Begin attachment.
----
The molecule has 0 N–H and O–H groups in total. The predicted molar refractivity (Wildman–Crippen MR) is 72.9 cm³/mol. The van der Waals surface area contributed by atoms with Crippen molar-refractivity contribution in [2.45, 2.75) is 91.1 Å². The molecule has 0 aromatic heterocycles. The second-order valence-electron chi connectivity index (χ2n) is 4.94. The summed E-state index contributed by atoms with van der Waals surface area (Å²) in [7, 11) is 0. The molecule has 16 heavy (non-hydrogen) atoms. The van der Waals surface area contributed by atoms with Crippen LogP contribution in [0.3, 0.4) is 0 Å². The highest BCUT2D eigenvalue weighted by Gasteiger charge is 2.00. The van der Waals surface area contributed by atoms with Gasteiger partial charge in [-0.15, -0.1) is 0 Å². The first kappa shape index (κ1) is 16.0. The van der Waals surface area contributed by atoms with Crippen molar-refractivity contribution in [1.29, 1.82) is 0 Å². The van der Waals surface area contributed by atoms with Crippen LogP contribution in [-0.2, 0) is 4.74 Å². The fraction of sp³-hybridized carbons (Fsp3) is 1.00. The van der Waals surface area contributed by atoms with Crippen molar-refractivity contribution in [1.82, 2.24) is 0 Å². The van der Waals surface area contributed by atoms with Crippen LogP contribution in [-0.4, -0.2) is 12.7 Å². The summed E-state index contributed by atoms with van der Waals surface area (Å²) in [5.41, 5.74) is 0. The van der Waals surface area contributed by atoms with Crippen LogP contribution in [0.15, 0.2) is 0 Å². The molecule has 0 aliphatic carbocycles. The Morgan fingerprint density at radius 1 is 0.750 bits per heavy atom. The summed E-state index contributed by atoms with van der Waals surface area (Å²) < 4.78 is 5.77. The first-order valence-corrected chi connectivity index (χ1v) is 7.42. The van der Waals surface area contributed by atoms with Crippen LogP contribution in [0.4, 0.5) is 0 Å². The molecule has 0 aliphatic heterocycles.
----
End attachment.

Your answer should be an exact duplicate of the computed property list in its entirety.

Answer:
The molecule has 0 N–H and O–H groups in total. The predicted molar refractivity (Wildman–Crippen MR) is 72.9 cm³/mol. The van der Waals surface area contributed by atoms with Crippen molar-refractivity contribution in [2.45, 2.75) is 91.1 Å². The molecule has 0 aromatic heterocycles. The second-order valence-electron chi connectivity index (χ2n) is 4.94. The summed E-state index contributed by atoms with van der Waals surface area (Å²) in [7, 11) is 0. The molecule has 16 heavy (non-hydrogen) atoms. The van der Waals surface area contributed by atoms with Crippen LogP contribution in [0.3, 0.4) is 0 Å². The highest BCUT2D eigenvalue weighted by Gasteiger charge is 2.00. The van der Waals surface area contributed by atoms with Gasteiger partial charge in [-0.15, -0.1) is 0 Å². The first kappa shape index (κ1) is 16.0. The van der Waals surface area contributed by atoms with Crippen molar-refractivity contribution in [1.29, 1.82) is 0 Å². The van der Waals surface area contributed by atoms with Crippen LogP contribution in [-0.2, 0) is 4.74 Å². The fraction of sp³-hybridized carbons (Fsp3) is 1.00. The van der Waals surface area contributed by atoms with Crippen molar-refractivity contribution in [1.82, 2.24) is 0 Å². The van der Waals surface area contributed by atoms with Crippen LogP contribution in [-0.4, -0.2) is 12.7 Å². The summed E-state index contributed by atoms with van der Waals surface area (Å²) in [5.41, 5.74) is 0. The van der Waals surface area contributed by atoms with Crippen LogP contribution in [0.15, 0.2) is 0 Å². The molecule has 0 aliphatic carbocycles. The Morgan fingerprint density at radius 1 is 0.750 bits per heavy atom. The summed E-state index contributed by atoms with van der Waals surface area (Å²) < 4.78 is 5.77. The first-order valence-corrected chi connectivity index (χ1v) is 7.42. The van der Waals surface area contributed by atoms with Crippen LogP contribution in [0.4, 0.5) is 0 Å². The molecule has 0 aliphatic heterocycles.